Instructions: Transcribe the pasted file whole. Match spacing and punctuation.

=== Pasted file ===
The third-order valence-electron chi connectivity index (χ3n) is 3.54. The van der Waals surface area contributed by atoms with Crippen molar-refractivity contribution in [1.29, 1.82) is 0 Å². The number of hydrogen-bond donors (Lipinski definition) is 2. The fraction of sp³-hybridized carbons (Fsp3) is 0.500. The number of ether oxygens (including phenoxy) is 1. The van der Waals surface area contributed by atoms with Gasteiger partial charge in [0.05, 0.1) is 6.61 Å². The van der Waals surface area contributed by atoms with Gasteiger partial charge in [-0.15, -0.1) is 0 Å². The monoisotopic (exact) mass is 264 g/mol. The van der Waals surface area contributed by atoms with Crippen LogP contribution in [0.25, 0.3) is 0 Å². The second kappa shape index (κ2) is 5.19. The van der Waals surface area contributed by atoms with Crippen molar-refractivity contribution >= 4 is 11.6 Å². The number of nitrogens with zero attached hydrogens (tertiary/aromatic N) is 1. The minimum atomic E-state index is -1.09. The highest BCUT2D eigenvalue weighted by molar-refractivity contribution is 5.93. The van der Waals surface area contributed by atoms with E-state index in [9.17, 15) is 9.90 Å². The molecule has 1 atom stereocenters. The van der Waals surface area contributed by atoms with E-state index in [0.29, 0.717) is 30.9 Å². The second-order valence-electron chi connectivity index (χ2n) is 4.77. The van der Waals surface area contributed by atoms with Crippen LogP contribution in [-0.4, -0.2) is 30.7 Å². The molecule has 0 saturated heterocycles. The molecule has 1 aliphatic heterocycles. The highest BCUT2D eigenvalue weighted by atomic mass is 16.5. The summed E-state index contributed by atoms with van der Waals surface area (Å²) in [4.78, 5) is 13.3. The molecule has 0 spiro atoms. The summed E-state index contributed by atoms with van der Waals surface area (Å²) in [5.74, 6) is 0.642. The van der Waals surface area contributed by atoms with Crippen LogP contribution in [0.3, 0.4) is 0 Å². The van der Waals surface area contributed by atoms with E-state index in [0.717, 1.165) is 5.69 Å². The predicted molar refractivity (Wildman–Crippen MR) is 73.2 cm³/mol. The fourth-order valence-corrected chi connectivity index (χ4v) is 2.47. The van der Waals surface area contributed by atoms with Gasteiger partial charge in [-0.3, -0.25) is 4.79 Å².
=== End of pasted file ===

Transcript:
The third-order valence-electron chi connectivity index (χ3n) is 3.54. The van der Waals surface area contributed by atoms with Crippen molar-refractivity contribution in [1.29, 1.82) is 0 Å². The number of hydrogen-bond donors (Lipinski definition) is 2. The fraction of sp³-hybridized carbons (Fsp3) is 0.500. The number of ether oxygens (including phenoxy) is 1. The van der Waals surface area contributed by atoms with Gasteiger partial charge in [0.05, 0.1) is 6.61 Å². The van der Waals surface area contributed by atoms with Gasteiger partial charge in [-0.15, -0.1) is 0 Å². The monoisotopic (exact) mass is 264 g/mol. The van der Waals surface area contributed by atoms with Crippen LogP contribution in [0.25, 0.3) is 0 Å². The second kappa shape index (κ2) is 5.19. The van der Waals surface area contributed by atoms with Crippen molar-refractivity contribution >= 4 is 11.6 Å². The number of nitrogens with zero attached hydrogens (tertiary/aromatic N) is 1. The minimum atomic E-state index is -1.09. The highest BCUT2D eigenvalue weighted by molar-refractivity contribution is 5.93. The van der Waals surface area contributed by atoms with E-state index in [9.17, 15) is 9.90 Å². The molecule has 1 atom stereocenters. The van der Waals surface area contributed by atoms with E-state index in [0.29, 0.717) is 30.9 Å². The second-order valence-electron chi connectivity index (χ2n) is 4.77. The van der Waals surface area contributed by atoms with Crippen LogP contribution in [-0.4, -0.2) is 30.7 Å². The molecule has 0 saturated heterocycles. The molecule has 1 aliphatic heterocycles. The highest BCUT2D eigenvalue weighted by atomic mass is 16.5. The summed E-state index contributed by atoms with van der Waals surface area (Å²) in [4.78, 5) is 13.3. The molecule has 0 spiro atoms. The summed E-state index contributed by atoms with van der Waals surface area (Å²) in [5.74, 6) is 0.642. The van der Waals surface area contributed by atoms with Crippen LogP contribution in [0.3, 0.4) is 0 Å². The van der Waals surface area contributed by atoms with E-state index in [0.717, 1.165) is 5.69 Å². The predicted molar refractivity (Wildman–Crippen MR) is 73.2 cm³/mol. The fourth-order valence-corrected chi connectivity index (χ4v) is 2.47. The van der Waals surface area contributed by atoms with Gasteiger partial charge in [-0.3, -0.25) is 4.79 Å².